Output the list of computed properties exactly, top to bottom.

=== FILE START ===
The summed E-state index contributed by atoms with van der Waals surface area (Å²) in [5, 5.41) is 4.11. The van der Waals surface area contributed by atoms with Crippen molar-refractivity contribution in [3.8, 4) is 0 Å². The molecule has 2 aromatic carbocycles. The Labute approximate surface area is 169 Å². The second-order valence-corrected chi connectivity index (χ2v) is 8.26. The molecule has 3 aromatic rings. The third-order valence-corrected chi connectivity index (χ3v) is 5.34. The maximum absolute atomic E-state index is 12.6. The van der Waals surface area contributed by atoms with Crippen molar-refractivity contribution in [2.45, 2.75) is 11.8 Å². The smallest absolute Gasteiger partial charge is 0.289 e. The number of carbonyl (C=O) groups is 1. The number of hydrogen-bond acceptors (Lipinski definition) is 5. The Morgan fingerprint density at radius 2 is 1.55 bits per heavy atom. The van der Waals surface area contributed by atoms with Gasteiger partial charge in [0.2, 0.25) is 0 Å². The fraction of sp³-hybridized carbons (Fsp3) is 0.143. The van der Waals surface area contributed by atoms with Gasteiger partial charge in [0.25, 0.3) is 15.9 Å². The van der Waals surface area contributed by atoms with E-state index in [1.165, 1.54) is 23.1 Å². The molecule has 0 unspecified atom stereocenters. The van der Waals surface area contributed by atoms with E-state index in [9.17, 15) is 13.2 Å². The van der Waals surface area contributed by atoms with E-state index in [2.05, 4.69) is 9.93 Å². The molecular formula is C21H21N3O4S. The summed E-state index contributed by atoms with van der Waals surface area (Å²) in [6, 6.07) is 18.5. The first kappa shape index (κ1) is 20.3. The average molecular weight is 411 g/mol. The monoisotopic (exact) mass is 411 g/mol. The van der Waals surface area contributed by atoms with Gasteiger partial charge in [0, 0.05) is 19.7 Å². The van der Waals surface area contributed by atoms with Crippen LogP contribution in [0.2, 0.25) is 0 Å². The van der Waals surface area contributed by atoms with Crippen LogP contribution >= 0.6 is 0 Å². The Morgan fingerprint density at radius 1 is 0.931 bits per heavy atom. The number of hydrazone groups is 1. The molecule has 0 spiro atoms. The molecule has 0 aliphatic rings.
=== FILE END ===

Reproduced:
The summed E-state index contributed by atoms with van der Waals surface area (Å²) in [5, 5.41) is 4.11. The van der Waals surface area contributed by atoms with Crippen molar-refractivity contribution in [3.8, 4) is 0 Å². The molecule has 2 aromatic carbocycles. The Labute approximate surface area is 169 Å². The second-order valence-corrected chi connectivity index (χ2v) is 8.26. The molecule has 3 aromatic rings. The third-order valence-corrected chi connectivity index (χ3v) is 5.34. The maximum absolute atomic E-state index is 12.6. The van der Waals surface area contributed by atoms with Crippen molar-refractivity contribution in [2.45, 2.75) is 11.8 Å². The smallest absolute Gasteiger partial charge is 0.289 e. The number of carbonyl (C=O) groups is 1. The number of hydrogen-bond acceptors (Lipinski definition) is 5. The Morgan fingerprint density at radius 2 is 1.55 bits per heavy atom. The van der Waals surface area contributed by atoms with Gasteiger partial charge in [0.2, 0.25) is 0 Å². The fraction of sp³-hybridized carbons (Fsp3) is 0.143. The van der Waals surface area contributed by atoms with Gasteiger partial charge in [0.25, 0.3) is 15.9 Å². The van der Waals surface area contributed by atoms with E-state index in [1.165, 1.54) is 23.1 Å². The molecule has 0 unspecified atom stereocenters. The van der Waals surface area contributed by atoms with E-state index in [9.17, 15) is 13.2 Å². The van der Waals surface area contributed by atoms with E-state index in [2.05, 4.69) is 9.93 Å². The molecular formula is C21H21N3O4S. The summed E-state index contributed by atoms with van der Waals surface area (Å²) in [6, 6.07) is 18.5. The first kappa shape index (κ1) is 20.3. The average molecular weight is 411 g/mol. The monoisotopic (exact) mass is 411 g/mol. The van der Waals surface area contributed by atoms with Gasteiger partial charge in [0, 0.05) is 19.7 Å². The van der Waals surface area contributed by atoms with Crippen LogP contribution in [0.2, 0.25) is 0 Å². The van der Waals surface area contributed by atoms with Crippen LogP contribution >= 0.6 is 0 Å². The Morgan fingerprint density at radius 1 is 0.931 bits per heavy atom. The number of hydrazone groups is 1. The molecule has 0 spiro atoms. The molecule has 0 aliphatic rings.